The annual meeting of the American Association for the Advancement of Science was this past week here in Vancouver. On Friday, my colleague here at UBC, Michael Brauer, and I co-organized a three hour symposium on the impacts of cooking with solid fuels, and biomass more specifically. Here is the abstract of the symposium:
Roughly 3 billion people worldwide rely on solid fuels, primarily biomass such as wood or dung for their primary cooking fuel. This has implications for human health (about 2 million attributable deaths per year, which is comparable to deaths from malaria), climate change (from combustion and land-use effects), local environmental change, and gender equity. However, there are major gaps in our knowledge of the emissions and health effects of biomass combustion, the efficacy of improved biomass stoves and fuels, the complex relationship between biomass fuels and land-use change, and the climate effects of changing cooking technologies and fuels. This issue will continue to be a major problem for the global poor in coming decades, as biomass fuel is usually more available and less expensive than alternatives. Sustainable solutions have proved elusive because of the challenges associated with diffusing energy technologies to mainly rural households. This symposium focuses on the climate and health impacts of cooking with biomass that will cover both the science and policy of this energy poverty problem. This multifaceted and complex problem encompasses domains ranging from combustion engineering and climate science to the economics of household decision-making. Experts on household energy, health, climate change, and emissions will discuss the state of knowledge in their respective fields and policy options for accelerating the move toward cleaner stoves and fuels.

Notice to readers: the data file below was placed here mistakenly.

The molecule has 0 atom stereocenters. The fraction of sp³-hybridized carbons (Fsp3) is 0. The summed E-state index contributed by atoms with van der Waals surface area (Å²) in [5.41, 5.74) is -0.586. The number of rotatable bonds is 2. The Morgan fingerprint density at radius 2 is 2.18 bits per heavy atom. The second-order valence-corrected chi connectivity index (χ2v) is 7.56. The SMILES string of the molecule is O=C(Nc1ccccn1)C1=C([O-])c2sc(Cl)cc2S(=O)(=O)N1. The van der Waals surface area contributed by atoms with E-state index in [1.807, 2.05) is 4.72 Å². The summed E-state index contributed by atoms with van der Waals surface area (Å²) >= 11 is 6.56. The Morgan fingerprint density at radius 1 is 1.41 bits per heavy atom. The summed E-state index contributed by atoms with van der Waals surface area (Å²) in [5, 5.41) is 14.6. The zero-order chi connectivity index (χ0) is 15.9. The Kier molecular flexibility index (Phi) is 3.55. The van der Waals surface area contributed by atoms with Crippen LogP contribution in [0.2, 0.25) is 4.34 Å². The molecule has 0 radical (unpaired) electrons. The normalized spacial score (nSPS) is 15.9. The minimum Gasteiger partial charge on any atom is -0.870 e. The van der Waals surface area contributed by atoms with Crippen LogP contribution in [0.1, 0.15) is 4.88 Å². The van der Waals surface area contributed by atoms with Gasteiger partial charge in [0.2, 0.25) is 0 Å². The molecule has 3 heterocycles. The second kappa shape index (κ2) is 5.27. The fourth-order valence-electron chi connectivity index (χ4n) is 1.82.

The speakers were:
Kirk R. Smith, University of California, Berkeley Small, Smart, Fast, and Cheap: Monitors for Household Energy Interventions
Andrew Grieshop, North Carolina State University Clean Cookstove Emissions: How Are They Now and How Low Do They Need To Go?
Julian Marshall, University of Minnesota Verifying Health and Emission Improvements from Stove Change-Outs
Rob Bailis, Yale School of Forestry and Environmental Studies Biomass Energy, Land Cover, and Climate-Change Mitigation: How Much Do We Know?
Hisham Zerriffi, University of British Columbia Biomass-Based Cooking and the Energy Transition Process
Plus two discussants:
Jennifer Peel, Colorado State University
Ranyee Chiang, U.S. Department of Energy
The assembled group was working on various aspects of the problem and it was great to be able to chat with them informally over the couple of days we saw each other and to hear about their ongoing work. I certainly learned a few new things that I need to incorporate into my thinking on the issue.
I would have liked a larger audience (who wouldn’t). We were scheduled into a decent sized room and given a three hour slot, which I took to be an indication that the program committee thought this an important topic to cover but the room was not nearly as full as it could have been. Not that I fault the attendees at the AAAS meeting, there were lots of interesting talks to go to, but it confirms my feeling that this remains an under-reported and under-considered issue across various segments of society, including the scientific community. As part of the event we held a news briefing (decently attended) and I did some interviews (see below). When they learned the scale and scope of the problem, the universal reaction from the reporters was shock that more people, themselves included, did not know about it and that more was not being done. In fact, that was the one consistent question I got, why isn’t more being done? I wish I could answer that question. There are some major new initiatives, but as I said, more attention clearly needs to be drawn to the issue.
News Coverage: We also held a news briefing on this issue the day before the panel (webcast). Articles ran in English in The Hindu, Zee News, Truth Dive, Science a Go-Go, Environment and Energy. There was also coverage in Swedish, Spanish and Polish media. You can hear a CBC radio interview I did here: CBC Zerriffi Feb 2012. Andy did a podcast (Science Update) that can be found here. A piece also ran on The Link, a Radio Canada International Program about a week later. There may be one or more news items over the next week and I’ll post an update if those pan out.